• James Leffel Co. fire (Lagonda Ave.) - Oct. 11, 1887. Steamer, 2,800 ft hose used. [Roberds]


Lagonda House

Springfield, Ohio

  • Good and Reese Greenhouse fire (S. Limestone) - April 14, 1890
  • Charles Kelly Block on Main Street, spread to adjacent structures, including Derrickson's cigar store - Aug. 29, 1891 [San Francisco call]
  • Winter’s Act Litho fire (W. High St) - March 15, 1892
  • Arcade Hotel fire (Fountain and High) - Feb. 19, 1894. General alarm. Started in the basement ``Kindling Room,'' where coal and other fuels were stored. Flames ascended elevator shaft.  Hotel staff escaped from windows and over roof.   [Springfield Weekly Republic]
  • Fire destroyed New Carlisle city building, along with police and fire headquarters;  started at Charles Gardner's livery by "drunken people"; Staley Hotel also burned; Springfield sent mutual aid  - May 5, 1985. [San Francisco Call]
  • Lagonda House fire (Limestone and  Main streets) - Oct. 29, 1895. Box 12, general alarm. Broke out at midnight in vicinity of kitchen and laundry. Spread rapidly. Dayton Fire Dept. sent reinforcements by train. Hotel destroyed, roof collapsed. [Springfield Republic-Times, New Yorrk Times] 
  • Arcade Building fire (Fountain and High) - April 3, 1896
  • Firefighter Michael J Haley died in line of duty - Aug. 25, 1897. Suffered "sudden death"; no details. [Springfield Republic]


Scenes from fire at East Street Shops - 1902

Springfield, Ohio
  • Hamma School of Theology fire, Wittenberg College - Dec. 28, 1900. Firefighters rescued three students. [Washington Times]
  • E.W. Ross Shop fire - Jan. 14, 1901
  • Congregational Church fire - Jan. 22, 1901
  • East Street Shops fire (East St  and Kenton St) - Feb. 10, 1902. Box 63, general alarm. Largest fire in Springfield's history. Crews hampered by inadequate water pressure, antiquated fire apparatus. Firemen jumped from building as timber supports gave way.  Employees of the Indianapolis Switch and Frog Co. saved their factory by dynamiting walls. Blaze apparently started by chemicals.  [Roberds, New York Times,  Wittenberg History Journal]  
  • Black’s Opera House fire (Main and Fountain) - Feb. 19, 1903. Box 12, general alarm. Wall collapsed, killing three people. Several firefighters injured. YMCA building damaged.  [Roberds, Springfield Press Republic, Washington Post] 
  • Riots after slaying of police officer - March 6, 1904
  • Methodist Campground Hotel fire - Aug. 5, 1904
  • Methodist Campground fire ("All") - Nov. 17, 1904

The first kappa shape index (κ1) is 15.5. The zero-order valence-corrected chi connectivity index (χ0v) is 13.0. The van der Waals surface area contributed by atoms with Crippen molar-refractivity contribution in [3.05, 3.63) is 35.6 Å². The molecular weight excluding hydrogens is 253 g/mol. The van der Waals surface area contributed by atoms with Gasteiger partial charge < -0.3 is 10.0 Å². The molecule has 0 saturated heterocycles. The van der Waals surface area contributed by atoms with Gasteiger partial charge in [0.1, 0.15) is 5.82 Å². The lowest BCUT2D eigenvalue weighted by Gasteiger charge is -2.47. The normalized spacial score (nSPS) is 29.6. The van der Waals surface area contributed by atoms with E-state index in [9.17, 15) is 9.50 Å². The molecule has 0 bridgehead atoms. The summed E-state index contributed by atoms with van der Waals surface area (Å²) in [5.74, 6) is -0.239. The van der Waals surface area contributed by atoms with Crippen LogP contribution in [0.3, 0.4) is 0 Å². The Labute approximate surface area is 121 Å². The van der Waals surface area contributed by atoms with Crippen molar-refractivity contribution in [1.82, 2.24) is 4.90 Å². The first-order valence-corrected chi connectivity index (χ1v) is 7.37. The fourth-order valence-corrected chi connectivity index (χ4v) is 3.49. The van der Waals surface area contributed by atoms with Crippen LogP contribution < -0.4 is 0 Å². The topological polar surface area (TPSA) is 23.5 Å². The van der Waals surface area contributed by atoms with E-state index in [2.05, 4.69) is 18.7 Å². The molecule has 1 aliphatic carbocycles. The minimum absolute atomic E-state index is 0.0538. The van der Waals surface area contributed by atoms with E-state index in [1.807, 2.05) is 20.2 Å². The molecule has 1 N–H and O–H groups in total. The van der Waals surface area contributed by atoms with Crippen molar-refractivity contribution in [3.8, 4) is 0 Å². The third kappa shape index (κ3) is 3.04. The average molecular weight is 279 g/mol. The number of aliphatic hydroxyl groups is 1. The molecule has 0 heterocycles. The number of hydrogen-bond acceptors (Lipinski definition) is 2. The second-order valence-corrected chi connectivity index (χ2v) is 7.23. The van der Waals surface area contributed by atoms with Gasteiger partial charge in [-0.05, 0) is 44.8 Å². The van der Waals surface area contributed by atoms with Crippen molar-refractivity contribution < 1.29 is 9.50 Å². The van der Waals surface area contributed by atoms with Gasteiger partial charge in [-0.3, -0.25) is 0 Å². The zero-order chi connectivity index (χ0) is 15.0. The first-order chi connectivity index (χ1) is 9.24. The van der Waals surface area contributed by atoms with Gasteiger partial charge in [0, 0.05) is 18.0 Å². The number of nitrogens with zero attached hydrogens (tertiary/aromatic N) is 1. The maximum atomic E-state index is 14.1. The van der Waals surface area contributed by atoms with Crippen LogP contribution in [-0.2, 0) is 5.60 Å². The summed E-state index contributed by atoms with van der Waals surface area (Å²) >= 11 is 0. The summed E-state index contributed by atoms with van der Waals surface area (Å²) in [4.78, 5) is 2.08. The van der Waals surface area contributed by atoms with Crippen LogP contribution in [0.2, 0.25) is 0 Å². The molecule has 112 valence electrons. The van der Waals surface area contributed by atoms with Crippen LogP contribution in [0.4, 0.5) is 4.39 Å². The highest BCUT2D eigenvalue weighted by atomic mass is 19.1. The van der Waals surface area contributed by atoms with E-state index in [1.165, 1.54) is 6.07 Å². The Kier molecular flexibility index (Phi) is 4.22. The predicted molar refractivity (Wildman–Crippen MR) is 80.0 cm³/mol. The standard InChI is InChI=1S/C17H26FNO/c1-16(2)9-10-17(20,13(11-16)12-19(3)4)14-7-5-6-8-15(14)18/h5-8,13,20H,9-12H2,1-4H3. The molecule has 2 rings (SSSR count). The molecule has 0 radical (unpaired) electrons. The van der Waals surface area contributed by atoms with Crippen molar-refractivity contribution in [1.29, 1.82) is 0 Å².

• Riots on Columbia Street & Levee. Levee burned. - March 7-8, 1906
  • Springfield police, with aid of fire department ladders, raided gambling saloon; scaled the walls of the five-story building and arrested 31 men who had taken refuge on roof - Feb. 10, 1907. [Sacramento Union]
  • Indianapolis Frog and Switch factory fire - April 23-23, 1907. Box 163, general alarm.  Possibly caused by natural gas leak. Building had survived East Street shops fire in 1902. Owned Charles Warren Fairbanks, vice president of United States in administration of Theodore Roosevelt. [Springfield Gazette, New York Times]
  • Freedom Oil & 4 houses burned (Fountain and Rockway) - Aug. 26, 1907
  • Barn & 5 Houses burned (Clifton and Vine) - Sept. 19, 1907
  • Cartmell Bldg. Fire (Main and Center) - Sept. 7, 1908
  • Wickham-Chapman Piano Co. fire (Sheridan Ave) - Sept. 26, 1908
  • C.C. Fried & Sons Co. fire (6 E. Main St) February 29, 1909


Springfield, Ohio

  • H.V. Bretney Tannery fire - Dec. 3, 1912 (Also listed as Dec. 12)
  • Great Dayton-Springfield Flood - March 12, 1913
  • Firefighter Dennis Sheehan died in line of duty - Nov. 20, 1913. Sheehan died after surgery at City Hospital from injury sustained at fire several weeks earlier. [Newspaper] Beggans Store fire - Jan. 22, 1914
  • Kearms & Lechschuety’s Plant fire - March 6, 1914
  • Robbins & Myers Co. fire (Lagonda Ave) - Dec. 12, 1914 - Started 4 p.m. $175,000 damage.
  • Superintendent of Fire Alarm Lawrence Bosley died in line of duty - Sept. 23, 1915. Died of injuries sustained in fall from fire alarm telegraph pole (Main Street west of Burnett Road). [Springfield Daily News]
  • Theo. Frank Stables fire (26 N. Fountain Ave) - Aug. 21, 1916
  • O.S. Kelly Co. fire  (Limestone and Warder) - Nov. 15, 1926. $ 175,000 damage .
  • Buffalo Springfield Road Roller Co. fire $500,000 damage. - April 11, 1917
  • Columbia Theater collapse - Sept. 28, 1917. Fire workers killed by falling roof during renovation. []
  • Clark County Courthouse fire - March 12, 1918 - General alarm. $1 million damage. [Roberds, The Sun]
  • Influenza outbreak. 5,000 infected.
  • Kresge's five and ten cent store fire - Nov. 7, 1919. Firefighter Walter Reinheimer injured, died Jan. 3, 1920 [Springfield Daily News]


Jefferson School - 1928

Springfield , Ohio

  • Firefighter Walter Reinheimer died - Jan. 3, 1920. Suffered "stroke of apoplexy" while recovering from injuries sustained at Kresge's five and ten cent store fire on Nov. 7, 1919. [Springfield Daily News]
  • Kauffman Store McCoy fire - Jan. 22, 1921. Started @ 11 p.m.
  • Riots - March 12, 1921
  • Fink and Heiney Building fire - July 8, 1921. Flames spread to ammonia tank, which exploded while firefighters were dousing flames. Firefighters escaped injury. [Fire and Water Engineering, Aug. 21, 1921.] 
  • Country Club fire - June 14, 1922
  • Fairbanks Piano Plate Co. fire (Kenton St.) - Nov. 13, 1922
  • Armstrong Foundry fire (Dibert and R.R.) - 1924. Steamer used.